Ask The Doc: Inguinal Hernia Rehab

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by NICHOLE BLEUMLE|PT, DPT, MS, OCS, CSCS

Ask The Doc: Inguinal Hernia Rehab

“Over 1 million abdominal wall hernia repairs are performed each year in the United States, with inguinal hernia repairs constituting nearly 770,000 of these cases; approximately 90% of all inguinal hernia repairs are performed on males.” 
Your core is the most important component of your musculoskeletal system; if there is a dysfunction in that region you can be set up for issues in the extremities.
There are several types and locations of hernias, but inguinal is the most common, especially in athletic males.

Inguinal hernias are caused by intestine, fat, and other internal organs pushing against the abdominal wall at the inguinal canal, located in the lower abdomen just above the groin. This pressure results in a protrusion of these structures through the wall thus causing a bulge to form.

Inguinal hernia
Unfortunately, I have found in my practice that all too often patients are not referred or encouraged to seek physical therapy services after hernia repair (same trend of underutilization of rehab services with regards to most other abdominal surgeries as well). Your core is the most important component of your musculoskeletal system; if there is a dysfunction in that region you can be set up for issues in the extremities.

Rehabbing Post-Op

For most athletes surgical intervention is the best course of treatment for timely return to sport/training.
Rehabilitation to include physical therapy is just as important after hernia repair as any common orthopedic surgery — such as rotator cuff repair or ACL — repair. There are different surgical repair techniques, but they all include some degree of cutting the abdominal musculature and fascia in order for the surgeon to access the abdominal wall and repair the damaged structure. The trauma of the surgery and resulting scar tissue will result in dysfunctions such as altered motor control patterns (to include breathing), muscular weakness, and decreased mobility if not properly addressed early on after surgery. These dysfunctions can cause nerve entrapment, chronic pain, decreased physical performance and increased risk for additional future injuries.

“ In order to effectively generate force and control the hip and shoulder, the trunk must be well organized and can be thought of as a ‘chassis’ or ‘frame’ on which the primary engines are mounted.” Dr. Kelly Starrett

A well-organized trunk or “chassis” has both stability and mobility; is able to calibrate the needs of each; and can make instantaneous adjustments to optimize movement and performance. Achieving this ability and control does not happen automatically and must be the focus of a progressive rehab program.

If you suspect you have a hernia, you should discontinue all aggravating activities and seek further evaluation by a physician. Usually a physician can make a diagnosis based on your history, symptoms, and clinical exam. Sometimes additional imaging like ultrasound or MRI is necessary. For most athletes surgical intervention is the best course of treatment for timely return to sport/training.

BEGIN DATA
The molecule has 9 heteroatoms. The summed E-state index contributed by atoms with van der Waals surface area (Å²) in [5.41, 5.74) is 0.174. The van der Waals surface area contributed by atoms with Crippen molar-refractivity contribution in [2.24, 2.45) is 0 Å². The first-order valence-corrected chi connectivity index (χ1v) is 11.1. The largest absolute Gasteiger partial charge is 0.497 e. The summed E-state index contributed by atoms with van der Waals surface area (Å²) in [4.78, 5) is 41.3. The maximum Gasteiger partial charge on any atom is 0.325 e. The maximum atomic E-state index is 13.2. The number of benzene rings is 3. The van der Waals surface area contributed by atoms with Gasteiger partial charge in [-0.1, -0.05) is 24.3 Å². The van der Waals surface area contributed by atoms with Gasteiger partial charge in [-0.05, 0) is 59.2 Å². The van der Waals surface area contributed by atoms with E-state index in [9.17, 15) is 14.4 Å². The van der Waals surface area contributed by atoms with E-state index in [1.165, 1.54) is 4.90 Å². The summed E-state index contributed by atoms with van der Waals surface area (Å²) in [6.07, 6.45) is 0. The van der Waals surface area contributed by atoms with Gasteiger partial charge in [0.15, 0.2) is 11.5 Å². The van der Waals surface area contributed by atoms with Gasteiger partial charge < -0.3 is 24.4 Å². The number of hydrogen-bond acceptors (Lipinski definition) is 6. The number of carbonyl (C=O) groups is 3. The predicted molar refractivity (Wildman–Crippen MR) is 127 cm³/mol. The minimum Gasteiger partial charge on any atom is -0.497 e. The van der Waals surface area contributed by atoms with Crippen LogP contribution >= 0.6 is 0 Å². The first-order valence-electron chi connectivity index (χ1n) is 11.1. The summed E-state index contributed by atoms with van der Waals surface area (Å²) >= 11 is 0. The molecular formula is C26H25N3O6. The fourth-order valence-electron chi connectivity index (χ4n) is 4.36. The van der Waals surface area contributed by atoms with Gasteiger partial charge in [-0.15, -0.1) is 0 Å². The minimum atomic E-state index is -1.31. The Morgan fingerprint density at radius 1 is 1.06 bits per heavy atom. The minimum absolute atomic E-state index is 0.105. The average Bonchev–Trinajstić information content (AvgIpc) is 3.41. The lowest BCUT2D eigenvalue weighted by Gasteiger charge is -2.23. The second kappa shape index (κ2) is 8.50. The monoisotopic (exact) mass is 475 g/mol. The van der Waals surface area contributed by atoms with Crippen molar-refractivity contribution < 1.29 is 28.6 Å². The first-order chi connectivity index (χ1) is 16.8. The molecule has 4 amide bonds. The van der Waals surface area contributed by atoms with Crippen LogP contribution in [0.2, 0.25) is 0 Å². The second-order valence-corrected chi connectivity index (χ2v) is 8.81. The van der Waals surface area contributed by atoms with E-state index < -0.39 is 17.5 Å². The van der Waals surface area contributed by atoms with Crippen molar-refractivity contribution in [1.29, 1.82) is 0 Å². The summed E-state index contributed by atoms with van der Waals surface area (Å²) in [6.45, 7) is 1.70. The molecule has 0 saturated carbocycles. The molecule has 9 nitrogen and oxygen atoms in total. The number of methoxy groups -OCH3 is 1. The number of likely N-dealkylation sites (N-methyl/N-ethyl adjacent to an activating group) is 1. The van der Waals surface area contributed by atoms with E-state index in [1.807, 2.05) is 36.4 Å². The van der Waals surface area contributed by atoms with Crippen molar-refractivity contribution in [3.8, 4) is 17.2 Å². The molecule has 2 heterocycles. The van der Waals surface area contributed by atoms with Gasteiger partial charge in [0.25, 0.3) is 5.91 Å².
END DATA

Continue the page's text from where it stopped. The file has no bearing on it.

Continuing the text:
Why They Happen

Why They Happen
Causes of inguinal hernia include anything that causes increased abdominal pressure such as:

  • Heavy lifting
  • Straining during bowel movements
  • Pregnancy
  • Excess body weight
  • Chronic coughing or sneezing

Some individuals are at higher risk for hernia based on incomplete abdominal wall development at birth, resulting in a weak spot in the abdominal wall (peritoneum). Also, previous history of abdominal surgeries such as appendectomy, gall bladder removal, c-section, or previous hernia repair can result in weak spots and susceptibility.

Inguinal Hernia

Signs and symptoms include but are not limited to:

  • pain in lower abdomen/groin with lifting, straining, coughing, bending forward, running
  • visible or palpable bulge (inguinal)

Strangulated (Inguinal) Hernia

If part of the intestine becomes trapped in the abdominal wall (strangulated hernia), it causes decreased blood flow to the intestines and is a life threatening emergency that requires immediate attention.

Signs and symptoms of strangulated hernia include but are not limited to:

  • nausea, vomiting or both
  • fever
  • rapid heart rate
  • sudden pain that quickly intensifies
  • hernia bulge that becomes discolored or dark
  • not able to push the bulge back in when lying on your back

Hernia repair is a bummer, but if you follow a solid rehab program and work with a physical therapist who understands your goals and future performance aspirations, you will be Back To The Box in no time.

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